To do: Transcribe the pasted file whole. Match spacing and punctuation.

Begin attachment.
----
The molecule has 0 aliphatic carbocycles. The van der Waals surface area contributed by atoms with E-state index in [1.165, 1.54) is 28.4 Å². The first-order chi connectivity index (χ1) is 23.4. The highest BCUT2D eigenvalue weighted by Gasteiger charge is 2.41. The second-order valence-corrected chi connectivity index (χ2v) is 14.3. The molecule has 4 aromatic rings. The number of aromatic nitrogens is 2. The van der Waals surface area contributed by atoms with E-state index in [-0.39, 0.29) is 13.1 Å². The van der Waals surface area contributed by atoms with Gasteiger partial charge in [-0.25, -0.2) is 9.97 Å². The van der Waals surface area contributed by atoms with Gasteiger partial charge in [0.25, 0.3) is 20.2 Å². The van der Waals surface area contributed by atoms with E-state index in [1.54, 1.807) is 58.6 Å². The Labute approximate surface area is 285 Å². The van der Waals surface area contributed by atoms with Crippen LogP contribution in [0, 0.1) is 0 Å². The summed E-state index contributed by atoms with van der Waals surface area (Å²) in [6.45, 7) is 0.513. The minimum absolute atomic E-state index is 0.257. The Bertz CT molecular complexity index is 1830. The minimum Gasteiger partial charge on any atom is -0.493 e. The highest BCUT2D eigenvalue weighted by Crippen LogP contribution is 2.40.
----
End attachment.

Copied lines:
The molecule has 0 aliphatic carbocycles. The van der Waals surface area contributed by atoms with E-state index in [1.165, 1.54) is 28.4 Å². The first-order chi connectivity index (χ1) is 23.4. The highest BCUT2D eigenvalue weighted by Gasteiger charge is 2.41. The second-order valence-corrected chi connectivity index (χ2v) is 14.3. The molecule has 4 aromatic rings. The number of aromatic nitrogens is 2. The van der Waals surface area contributed by atoms with E-state index in [-0.39, 0.29) is 13.1 Å². The van der Waals surface area contributed by atoms with Gasteiger partial charge in [-0.25, -0.2) is 9.97 Å². The van der Waals surface area contributed by atoms with Gasteiger partial charge in [0.25, 0.3) is 20.2 Å². The van der Waals surface area contributed by atoms with E-state index in [1.54, 1.807) is 58.6 Å². The Labute approximate surface area is 285 Å². The van der Waals surface area contributed by atoms with Crippen LogP contribution in [0, 0.1) is 0 Å². The summed E-state index contributed by atoms with van der Waals surface area (Å²) in [6.45, 7) is 0.513. The minimum absolute atomic E-state index is 0.257. The Bertz CT molecular complexity index is 1830. The minimum Gasteiger partial charge on any atom is -0.493 e. The highest BCUT2D eigenvalue weighted by Crippen LogP contribution is 2.40.